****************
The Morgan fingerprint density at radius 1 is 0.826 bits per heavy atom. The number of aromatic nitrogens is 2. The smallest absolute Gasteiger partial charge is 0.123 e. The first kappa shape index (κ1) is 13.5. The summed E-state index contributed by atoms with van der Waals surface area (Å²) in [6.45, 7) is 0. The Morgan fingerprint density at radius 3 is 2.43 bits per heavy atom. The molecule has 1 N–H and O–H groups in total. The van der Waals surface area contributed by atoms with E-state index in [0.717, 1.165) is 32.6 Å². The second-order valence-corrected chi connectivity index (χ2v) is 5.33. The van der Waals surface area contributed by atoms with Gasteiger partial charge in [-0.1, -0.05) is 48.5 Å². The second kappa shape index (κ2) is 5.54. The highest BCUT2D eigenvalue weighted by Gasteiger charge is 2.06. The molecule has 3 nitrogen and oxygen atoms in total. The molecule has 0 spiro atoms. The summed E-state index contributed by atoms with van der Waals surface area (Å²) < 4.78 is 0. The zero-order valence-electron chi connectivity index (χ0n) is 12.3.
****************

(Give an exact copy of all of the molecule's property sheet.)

The Morgan fingerprint density at radius 1 is 0.826 bits per heavy atom. The number of aromatic nitrogens is 2. The smallest absolute Gasteiger partial charge is 0.123 e. The first kappa shape index (κ1) is 13.5. The summed E-state index contributed by atoms with van der Waals surface area (Å²) in [6.45, 7) is 0. The Morgan fingerprint density at radius 3 is 2.43 bits per heavy atom. The molecule has 1 N–H and O–H groups in total. The van der Waals surface area contributed by atoms with E-state index in [0.717, 1.165) is 32.6 Å². The second-order valence-corrected chi connectivity index (χ2v) is 5.33. The van der Waals surface area contributed by atoms with Gasteiger partial charge in [-0.1, -0.05) is 48.5 Å². The second kappa shape index (κ2) is 5.54. The highest BCUT2D eigenvalue weighted by Gasteiger charge is 2.06. The molecule has 3 nitrogen and oxygen atoms in total. The molecule has 0 spiro atoms. The summed E-state index contributed by atoms with van der Waals surface area (Å²) < 4.78 is 0. The zero-order valence-electron chi connectivity index (χ0n) is 12.3.